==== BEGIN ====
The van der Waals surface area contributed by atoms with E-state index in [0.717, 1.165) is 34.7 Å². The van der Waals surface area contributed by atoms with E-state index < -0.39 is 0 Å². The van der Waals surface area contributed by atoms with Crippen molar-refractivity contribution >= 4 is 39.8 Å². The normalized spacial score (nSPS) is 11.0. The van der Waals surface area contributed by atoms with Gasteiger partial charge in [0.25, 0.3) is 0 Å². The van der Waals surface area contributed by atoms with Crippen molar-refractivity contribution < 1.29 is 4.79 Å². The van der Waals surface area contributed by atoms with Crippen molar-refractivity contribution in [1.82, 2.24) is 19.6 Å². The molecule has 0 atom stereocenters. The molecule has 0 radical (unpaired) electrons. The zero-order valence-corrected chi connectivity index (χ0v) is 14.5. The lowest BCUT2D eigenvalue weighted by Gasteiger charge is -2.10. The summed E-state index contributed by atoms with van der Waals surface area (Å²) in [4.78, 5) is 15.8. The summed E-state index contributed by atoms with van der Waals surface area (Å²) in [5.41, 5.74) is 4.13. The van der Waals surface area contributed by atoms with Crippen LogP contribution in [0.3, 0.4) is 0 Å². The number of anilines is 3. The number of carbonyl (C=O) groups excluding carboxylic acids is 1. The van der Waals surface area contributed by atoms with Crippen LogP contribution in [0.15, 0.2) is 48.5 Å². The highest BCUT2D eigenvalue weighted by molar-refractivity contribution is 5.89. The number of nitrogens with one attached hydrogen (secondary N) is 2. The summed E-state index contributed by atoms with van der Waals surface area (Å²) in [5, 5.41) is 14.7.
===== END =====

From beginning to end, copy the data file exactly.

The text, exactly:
The van der Waals surface area contributed by atoms with E-state index in [0.717, 1.165) is 34.7 Å². The van der Waals surface area contributed by atoms with E-state index < -0.39 is 0 Å². The van der Waals surface area contributed by atoms with Crippen molar-refractivity contribution >= 4 is 39.8 Å². The normalized spacial score (nSPS) is 11.0. The van der Waals surface area contributed by atoms with Gasteiger partial charge in [0.25, 0.3) is 0 Å². The van der Waals surface area contributed by atoms with Crippen molar-refractivity contribution < 1.29 is 4.79 Å². The van der Waals surface area contributed by atoms with Crippen molar-refractivity contribution in [1.82, 2.24) is 19.6 Å². The molecule has 0 atom stereocenters. The molecule has 0 radical (unpaired) electrons. The zero-order valence-corrected chi connectivity index (χ0v) is 14.5. The lowest BCUT2D eigenvalue weighted by Gasteiger charge is -2.10. The summed E-state index contributed by atoms with van der Waals surface area (Å²) in [4.78, 5) is 15.8. The summed E-state index contributed by atoms with van der Waals surface area (Å²) in [5.41, 5.74) is 4.13. The van der Waals surface area contributed by atoms with Crippen LogP contribution in [0.3, 0.4) is 0 Å². The number of anilines is 3. The number of carbonyl (C=O) groups excluding carboxylic acids is 1. The van der Waals surface area contributed by atoms with Crippen LogP contribution in [0.15, 0.2) is 48.5 Å². The highest BCUT2D eigenvalue weighted by molar-refractivity contribution is 5.89. The number of nitrogens with one attached hydrogen (secondary N) is 2. The summed E-state index contributed by atoms with van der Waals surface area (Å²) in [5, 5.41) is 14.7.